Activities & Organizations Campus From the Archives News

A look into queer history at UH

Members of GLOBAL gathered for National Coming Out Day in 1995. | The Cougar archives

The history of LGBTQ activism at UH is marked by a series of pioneering efforts, societal challenges and significant milestones that reflect broader changes in the fight for LGBTQ rights across the U.S.

Early 1970s

In 1968, the UH Gay Liberation Front was established, one of the earliest organized efforts for LGBTQ rights on campus. 

By 1971, the group had rebranded to Gay Liberation and hosted The Gay Dance, one of the first public social events for the LGBTQ community at UH, increasing visibility and solidarity among students.

Despite their efforts, the group disbanded in 1973 due to societal pressures and internal challenges. 

However, LGBTQ activism at UH saw a resurgence in 1975 with the creation of the Gay Activist Alliance, the first officially recognized gay student group in Texas. This marked a significant milestone in LGBTQ activism within the state.

Late 1970s

In February 1976, controversy erupted when the Doonesbury comic strip featured a gay character. The Houston Post refused to publish the series, prompting activist Fred Páez and the GAA to distribute it through the Cougar.

The Doonesbury cartoon published in 1976 in the Cougar. | The Cougar archives

The same year, UH offered its first non-credit course focused on LGBTQ topics, “Homosexual Experience,” and hosted the Texas Gay Conference, establishing the university as a hub for LGBTQ activism and education.

In 1977, UH expanded its non-credit gay studies with courses such as “Homosexual Reality for Police and Other Bureaucrats” and “Gay History.”

The GAA faced legal challenges due to the General Appropriation Act, which aimed to eliminate illegal organizations, including gay groups. The GAA successfully argued their legality and continued their activities.

GAA members dancing at the Cougar Den in 1977. | The Cougar archives

That year, a planned parade by GAA was reallocated to support the protest against Anita Bryant, a known anti-gay rights activist. 

This led to the formation of Gay Resource Services, which replaced the GAA as the leading LGBTQ organization on campus due to the GAA’s male-dominated nature.

In 1978, UH celebrated its first Gay Pride Week, further cementing its role in LGBTQ activism. 

GRS hosted a meeting for the National March on Washington for Lesbian and Gay Rights in 1979, linking local efforts with national movements.


The 1980s saw the continuation of non-credit LGBTQ courses, such as “Improving Love Relationships for Gays” and “General Gay Studies.” 

UH once again hosted the Texas Gay Conference in 1981. 

However, GRS disbanded in 1984, possibly due to changing dynamics within the LGBTQ movement or external pressures.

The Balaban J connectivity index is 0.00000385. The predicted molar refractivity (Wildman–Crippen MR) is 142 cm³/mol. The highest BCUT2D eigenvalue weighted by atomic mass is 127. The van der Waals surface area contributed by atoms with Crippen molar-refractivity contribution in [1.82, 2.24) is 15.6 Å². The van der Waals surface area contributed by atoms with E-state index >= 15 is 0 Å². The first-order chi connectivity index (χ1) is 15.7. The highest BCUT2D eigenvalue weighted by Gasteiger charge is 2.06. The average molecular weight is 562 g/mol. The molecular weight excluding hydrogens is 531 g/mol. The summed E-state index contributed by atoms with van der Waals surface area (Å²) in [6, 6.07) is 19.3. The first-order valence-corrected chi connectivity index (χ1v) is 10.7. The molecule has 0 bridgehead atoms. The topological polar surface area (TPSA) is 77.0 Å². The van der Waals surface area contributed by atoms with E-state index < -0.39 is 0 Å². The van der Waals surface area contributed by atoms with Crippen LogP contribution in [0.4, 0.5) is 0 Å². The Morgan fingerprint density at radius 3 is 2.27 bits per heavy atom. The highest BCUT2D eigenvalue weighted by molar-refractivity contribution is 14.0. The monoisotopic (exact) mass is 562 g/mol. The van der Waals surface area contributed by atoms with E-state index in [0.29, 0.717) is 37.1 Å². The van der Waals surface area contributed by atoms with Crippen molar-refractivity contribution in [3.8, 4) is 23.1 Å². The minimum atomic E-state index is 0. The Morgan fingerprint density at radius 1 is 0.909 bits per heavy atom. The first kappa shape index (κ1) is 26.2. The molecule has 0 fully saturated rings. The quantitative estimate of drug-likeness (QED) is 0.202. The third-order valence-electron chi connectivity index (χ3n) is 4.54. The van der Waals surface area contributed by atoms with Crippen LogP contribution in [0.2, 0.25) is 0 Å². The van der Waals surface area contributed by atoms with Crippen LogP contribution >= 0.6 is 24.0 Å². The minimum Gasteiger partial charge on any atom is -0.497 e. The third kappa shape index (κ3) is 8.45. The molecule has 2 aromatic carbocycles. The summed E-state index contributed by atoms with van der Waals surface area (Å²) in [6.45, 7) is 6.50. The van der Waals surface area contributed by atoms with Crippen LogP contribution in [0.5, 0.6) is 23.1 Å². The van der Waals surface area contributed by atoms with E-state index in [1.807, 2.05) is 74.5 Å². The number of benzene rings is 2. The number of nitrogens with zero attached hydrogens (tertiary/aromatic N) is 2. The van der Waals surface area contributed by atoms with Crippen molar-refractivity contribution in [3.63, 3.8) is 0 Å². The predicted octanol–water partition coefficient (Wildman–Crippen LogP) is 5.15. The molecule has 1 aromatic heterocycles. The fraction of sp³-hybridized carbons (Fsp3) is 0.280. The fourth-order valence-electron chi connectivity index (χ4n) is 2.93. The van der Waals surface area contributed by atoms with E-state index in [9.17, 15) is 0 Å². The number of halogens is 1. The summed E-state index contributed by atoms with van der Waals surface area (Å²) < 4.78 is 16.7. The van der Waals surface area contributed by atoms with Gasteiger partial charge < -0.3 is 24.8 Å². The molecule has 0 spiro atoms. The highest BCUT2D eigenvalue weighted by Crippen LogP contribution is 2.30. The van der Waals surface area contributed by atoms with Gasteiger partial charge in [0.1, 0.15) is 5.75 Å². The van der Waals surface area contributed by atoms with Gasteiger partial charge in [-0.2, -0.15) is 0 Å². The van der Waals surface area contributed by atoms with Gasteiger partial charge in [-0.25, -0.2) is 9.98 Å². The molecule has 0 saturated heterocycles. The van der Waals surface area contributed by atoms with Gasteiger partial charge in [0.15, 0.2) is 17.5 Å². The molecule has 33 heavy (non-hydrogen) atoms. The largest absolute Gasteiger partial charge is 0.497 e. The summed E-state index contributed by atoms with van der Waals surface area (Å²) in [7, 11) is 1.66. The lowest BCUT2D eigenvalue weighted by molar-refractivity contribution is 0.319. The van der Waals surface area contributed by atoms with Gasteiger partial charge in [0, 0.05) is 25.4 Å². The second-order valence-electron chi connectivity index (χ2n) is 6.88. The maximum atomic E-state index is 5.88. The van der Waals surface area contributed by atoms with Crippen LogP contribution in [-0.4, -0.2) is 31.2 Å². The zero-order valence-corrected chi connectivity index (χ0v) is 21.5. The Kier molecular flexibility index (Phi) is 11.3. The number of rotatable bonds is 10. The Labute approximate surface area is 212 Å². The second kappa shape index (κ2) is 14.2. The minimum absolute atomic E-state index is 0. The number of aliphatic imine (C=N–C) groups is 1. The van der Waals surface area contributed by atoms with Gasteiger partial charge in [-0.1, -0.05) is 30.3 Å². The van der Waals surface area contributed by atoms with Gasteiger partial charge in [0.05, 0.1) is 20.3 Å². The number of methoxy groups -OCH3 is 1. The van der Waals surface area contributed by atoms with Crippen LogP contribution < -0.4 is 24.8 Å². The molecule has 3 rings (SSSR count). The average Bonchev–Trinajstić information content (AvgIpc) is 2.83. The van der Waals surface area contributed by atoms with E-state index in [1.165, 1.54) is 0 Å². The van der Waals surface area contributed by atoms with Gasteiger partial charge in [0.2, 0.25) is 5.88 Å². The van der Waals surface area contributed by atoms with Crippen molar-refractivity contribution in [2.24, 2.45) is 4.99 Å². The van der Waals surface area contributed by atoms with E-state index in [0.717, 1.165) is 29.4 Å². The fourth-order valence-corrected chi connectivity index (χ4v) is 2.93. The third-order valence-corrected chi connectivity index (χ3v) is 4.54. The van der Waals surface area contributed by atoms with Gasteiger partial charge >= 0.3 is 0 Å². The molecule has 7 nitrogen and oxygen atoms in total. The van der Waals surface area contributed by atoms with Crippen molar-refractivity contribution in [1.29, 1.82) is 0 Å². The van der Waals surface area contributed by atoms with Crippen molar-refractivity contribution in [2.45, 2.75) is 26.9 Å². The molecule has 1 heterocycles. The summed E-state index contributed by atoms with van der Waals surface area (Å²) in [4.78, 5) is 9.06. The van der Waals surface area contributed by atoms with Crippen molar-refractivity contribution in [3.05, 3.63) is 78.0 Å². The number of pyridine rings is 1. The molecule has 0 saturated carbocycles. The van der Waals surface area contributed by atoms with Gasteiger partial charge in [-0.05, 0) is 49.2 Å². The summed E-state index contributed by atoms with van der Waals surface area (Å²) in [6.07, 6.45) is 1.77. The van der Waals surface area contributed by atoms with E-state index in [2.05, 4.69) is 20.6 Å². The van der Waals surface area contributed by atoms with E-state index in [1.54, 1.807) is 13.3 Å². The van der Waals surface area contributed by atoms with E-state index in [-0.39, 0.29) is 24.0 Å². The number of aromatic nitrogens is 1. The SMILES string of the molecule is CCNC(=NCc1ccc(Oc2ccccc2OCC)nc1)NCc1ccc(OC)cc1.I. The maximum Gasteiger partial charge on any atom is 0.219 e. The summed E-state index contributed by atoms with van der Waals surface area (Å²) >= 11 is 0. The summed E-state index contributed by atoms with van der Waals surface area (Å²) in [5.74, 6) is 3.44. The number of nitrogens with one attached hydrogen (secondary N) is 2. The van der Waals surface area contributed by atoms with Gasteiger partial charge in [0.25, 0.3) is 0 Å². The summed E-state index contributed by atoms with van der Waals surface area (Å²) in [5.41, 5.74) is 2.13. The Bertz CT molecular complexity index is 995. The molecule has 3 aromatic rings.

The Gay and Lesbian Students Association was established in 1985, marking a resurgence of organized LGBTQ activism on campus. 

1990s and 2000s

In 1994, GLSA was renamed to Gay, Lesbian or Bisexual Alliance, reflecting broader inclusion of identities.

In 2009, the Women’s Studies Program introduced the LGBT Studies minor, recognizing the scholarly importance of LGBT people and their contributions to politics and theory. 

This minor offers students an interdisciplinary framework to understand and critically examine sexuality, gender and sexual identity. 

The following year, the program was renamed the Women’s, Gender, & Sexuality Studies Program.


June 2010 saw the creation of the GLBT Resource Center with Lorraine Schroder as director. 

In 2011, the LGBTQ Resource Center ended its inaugural year by participating in Houston’s largest gay pride celebration for the first time. Nearly 40 faculty, staff and students gathered to take part in the Houston Pride Parade.

In 2014, UH received recognition from The Advocate as one of seven “brave campuses” and a leader in “grassroots organization and activism” concerning its LGBTQ community.

In 2015, the center officially changed its name to the LGBTQ Resource Center. The center provided a safe space for LGBTQ staff, students and allies to learn, grow and discuss important issues affecting the LGBTQ community.

In 2016, significant historical materials related to UH’s LGBTQ activism were archived in the MD Anderson Library, preserving the history and achievements of the community. 

Former Houston Mayor Anise Parker and her partner Kathy Hubbard contributed to the development of these archives in 2017, enhancing the preservation and accessibility of this history.

In 2019, the CLASS Institute for Research on Women, Gender & Sexuality was founded and became the first university-based think tank on gender and sexuality in the region. 


Recent legislative changes have posed new challenges. As of Aug. 31, 2023, the LGBTQ Resource Center and the Center for Diversity and Inclusion ceased operations due to Senate Bill 17. 

The bill, signed during the recent legislative session, prevents universities from continuing with diversity, equity and inclusion offices and bans required diversity training.

Although the bill went into effect on Jan. 1, UH was the first school in the state to close its LGBTQ Resource Center, marking a significant setback for the community.

UH’s journey in LGBTQ activism highlights the enduring struggle, resilience and progress of the community, illustrating its significant role in the broader LGBTQ rights movement in Texas and the nation.

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